What the Fed's Interest Rate Hike Means for Michigan Credit Unions
Economists are optimistic that the recent interest rate hike by the Federal Reserve will not have a negative impact on credit unions, either nationally or in Michigan. In fact, it could be the start of good things to come.
Perc Pineda, senior economist at CUNA, emphasized that the Fed’s willingness to raise rates—which have stood at near zero for the last seven years—by a quarter point to half a percentage point signals an optimistic view of the economy.
“The rate hike has a strong signaling effect that the U.S. economy is on solid ground and will positively impact savings and investments, leading to higher GDP growth,” said Pineda. “If the long-term expectations of the household and business sectors are upbeat, we could be seeing higher growth moving forward.”
That sentiment was echoed by Norman Obst, a professor of economics at Michigan State University in East Lansing, who suggested that more profitable days may soon lie ahead for some credit unions.
“Interest rates were so low that essentially losses or very small profits were being generated on different types of accounts,” said Obst. “This should reduce those losses. If the Fed continues raising rates, banks and credit unions should be able to increase the amounts they’re paying on deposits. Essentially what the Fed is doing is paying higher rates to financial institutions on their reserve accounts. Those [institutions] who deal directly with the Fed are going to see slightly higher payments than before on their reserves.”
Obst added that thanks to improvements in the Michigan economy—including a strong auto manufacturing sector and declining unemployment levels—Michigan shouldn’t see too much of a negative impact from the rise in rates.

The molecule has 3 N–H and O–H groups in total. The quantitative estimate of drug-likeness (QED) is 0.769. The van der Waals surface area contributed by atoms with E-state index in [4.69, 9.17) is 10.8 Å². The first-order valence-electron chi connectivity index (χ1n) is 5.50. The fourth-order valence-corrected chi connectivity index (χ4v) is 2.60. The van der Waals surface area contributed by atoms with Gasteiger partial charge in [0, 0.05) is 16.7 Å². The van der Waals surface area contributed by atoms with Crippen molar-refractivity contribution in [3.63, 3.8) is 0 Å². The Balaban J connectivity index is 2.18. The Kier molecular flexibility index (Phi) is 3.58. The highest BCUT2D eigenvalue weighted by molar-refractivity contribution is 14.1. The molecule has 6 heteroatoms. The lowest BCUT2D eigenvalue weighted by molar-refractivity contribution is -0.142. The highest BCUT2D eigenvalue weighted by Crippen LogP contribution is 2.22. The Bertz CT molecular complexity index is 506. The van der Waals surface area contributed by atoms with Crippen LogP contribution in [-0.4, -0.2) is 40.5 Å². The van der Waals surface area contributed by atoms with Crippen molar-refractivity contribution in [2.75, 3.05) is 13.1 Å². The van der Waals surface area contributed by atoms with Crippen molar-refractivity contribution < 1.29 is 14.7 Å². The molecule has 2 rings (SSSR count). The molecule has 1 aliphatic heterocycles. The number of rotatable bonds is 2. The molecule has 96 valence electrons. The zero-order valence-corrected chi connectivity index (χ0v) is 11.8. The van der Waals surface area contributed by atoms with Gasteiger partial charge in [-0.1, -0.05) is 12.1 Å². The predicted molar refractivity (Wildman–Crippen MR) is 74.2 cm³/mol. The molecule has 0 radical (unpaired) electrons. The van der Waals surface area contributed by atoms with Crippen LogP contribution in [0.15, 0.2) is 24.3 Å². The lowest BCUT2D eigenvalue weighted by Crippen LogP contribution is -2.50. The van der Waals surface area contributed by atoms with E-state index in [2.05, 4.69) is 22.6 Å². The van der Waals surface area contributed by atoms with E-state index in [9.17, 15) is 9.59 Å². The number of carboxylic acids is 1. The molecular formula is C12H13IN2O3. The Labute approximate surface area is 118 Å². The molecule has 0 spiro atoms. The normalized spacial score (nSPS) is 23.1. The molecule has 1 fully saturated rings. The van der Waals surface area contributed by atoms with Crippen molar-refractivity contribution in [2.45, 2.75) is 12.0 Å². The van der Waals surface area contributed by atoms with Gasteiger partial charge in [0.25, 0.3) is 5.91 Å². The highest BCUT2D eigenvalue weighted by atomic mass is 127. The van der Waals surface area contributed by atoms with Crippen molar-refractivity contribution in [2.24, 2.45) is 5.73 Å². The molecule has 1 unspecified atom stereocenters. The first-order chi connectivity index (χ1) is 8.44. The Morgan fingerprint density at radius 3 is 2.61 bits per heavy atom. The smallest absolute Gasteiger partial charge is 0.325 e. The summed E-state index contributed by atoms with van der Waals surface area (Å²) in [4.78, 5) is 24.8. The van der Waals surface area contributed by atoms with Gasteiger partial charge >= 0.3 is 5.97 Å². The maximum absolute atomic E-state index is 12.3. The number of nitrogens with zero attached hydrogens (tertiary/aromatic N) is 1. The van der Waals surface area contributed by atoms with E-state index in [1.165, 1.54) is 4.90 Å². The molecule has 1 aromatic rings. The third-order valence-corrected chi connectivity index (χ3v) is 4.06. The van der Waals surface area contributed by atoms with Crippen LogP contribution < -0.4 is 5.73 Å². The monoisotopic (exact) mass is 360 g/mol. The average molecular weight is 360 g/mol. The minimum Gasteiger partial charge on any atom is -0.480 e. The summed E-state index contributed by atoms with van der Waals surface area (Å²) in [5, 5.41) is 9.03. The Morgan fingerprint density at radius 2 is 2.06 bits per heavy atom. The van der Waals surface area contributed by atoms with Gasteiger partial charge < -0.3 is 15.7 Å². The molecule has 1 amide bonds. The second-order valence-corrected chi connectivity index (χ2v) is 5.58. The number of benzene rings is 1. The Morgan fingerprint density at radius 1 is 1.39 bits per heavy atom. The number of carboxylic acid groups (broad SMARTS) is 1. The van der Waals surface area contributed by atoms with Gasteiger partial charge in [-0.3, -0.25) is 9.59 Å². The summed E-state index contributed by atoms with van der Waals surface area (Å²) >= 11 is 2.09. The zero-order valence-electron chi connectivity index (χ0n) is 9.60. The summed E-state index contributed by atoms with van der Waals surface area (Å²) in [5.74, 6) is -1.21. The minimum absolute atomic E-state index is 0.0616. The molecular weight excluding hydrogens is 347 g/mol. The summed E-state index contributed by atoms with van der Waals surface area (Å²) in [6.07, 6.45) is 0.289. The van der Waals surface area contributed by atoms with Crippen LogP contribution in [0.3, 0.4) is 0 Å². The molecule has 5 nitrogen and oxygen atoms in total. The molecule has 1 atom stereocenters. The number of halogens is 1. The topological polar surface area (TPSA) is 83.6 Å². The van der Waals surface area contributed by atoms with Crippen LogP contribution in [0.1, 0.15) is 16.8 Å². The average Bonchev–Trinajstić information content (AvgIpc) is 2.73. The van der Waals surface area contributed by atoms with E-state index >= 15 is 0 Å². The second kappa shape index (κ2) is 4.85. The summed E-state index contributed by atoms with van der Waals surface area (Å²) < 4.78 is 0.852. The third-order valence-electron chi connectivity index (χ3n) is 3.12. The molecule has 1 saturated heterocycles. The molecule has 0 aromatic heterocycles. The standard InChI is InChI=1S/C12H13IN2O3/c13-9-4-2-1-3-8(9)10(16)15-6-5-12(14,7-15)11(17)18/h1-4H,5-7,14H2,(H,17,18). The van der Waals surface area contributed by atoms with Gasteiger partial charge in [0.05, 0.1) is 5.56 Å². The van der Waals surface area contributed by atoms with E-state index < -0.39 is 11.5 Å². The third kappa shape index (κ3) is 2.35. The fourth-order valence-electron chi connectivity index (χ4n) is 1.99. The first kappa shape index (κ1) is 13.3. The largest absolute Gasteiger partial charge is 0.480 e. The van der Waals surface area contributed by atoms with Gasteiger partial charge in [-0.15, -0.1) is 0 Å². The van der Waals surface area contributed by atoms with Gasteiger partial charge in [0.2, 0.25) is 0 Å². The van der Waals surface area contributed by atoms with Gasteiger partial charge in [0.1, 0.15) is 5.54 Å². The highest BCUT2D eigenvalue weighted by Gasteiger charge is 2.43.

The pair were split, however, on the long-term impact the Fed’s move will have on the national economy.
While the Fed’s outlook indicates a strong economy, said Obst, “the issue is how strong the economy really is, and can the U.S. economy withstand this increase given all of the vulnerabilities in different sectors of our economy?” He noted the impact declining oil prices have had on the high-yield bond market and pointed to strong auto sales as reflective not of improving economic conditions, but of the result of ultra-low rates and lengthening terms.
“The fact that [consumers] have been able to buy at such weak terms, such low interest rates and very low [underwriting requirements] suggests that we may be borrowing auto sales from the future,” said Obst.
Obst said he believes it is unlikely that the Fed will raise rates again during the next 12 months.
“Assuming the dollar continues to rise, the Fed is going to be very hard pressed to put another interest rate increase into effect,” he said. “Another thing to keep in mind is that it’s a small absolute increase of a quarter percent, but in percentage terms it’s enormous. Going from almost zero to 0.25-0.50 percent—that’s close to a doubling of rates.”
CUNA’s Pineda, on the other hand, said that a 25 basis-point increase, along with “ample time for the next rate hike” shouldn’t have a negative impact on the economy.
“The interest rate risks that credit unions face are minimal considering that for the third consecutive year, long-term assets as a total assets have been falling,” he said.
Michigan State’s Obst suggested that the increase could ultimately benefit credit unions’ bottom lines. But, he added, “credit unions need to be careful about subprime loans for automobiles and be very careful with very long-term loans. Credit unions need to strengthen their balance sheets and make sure that if they’re doing internal stress tests to ensure that if the economy turns down they can survive it.”Go to main navigation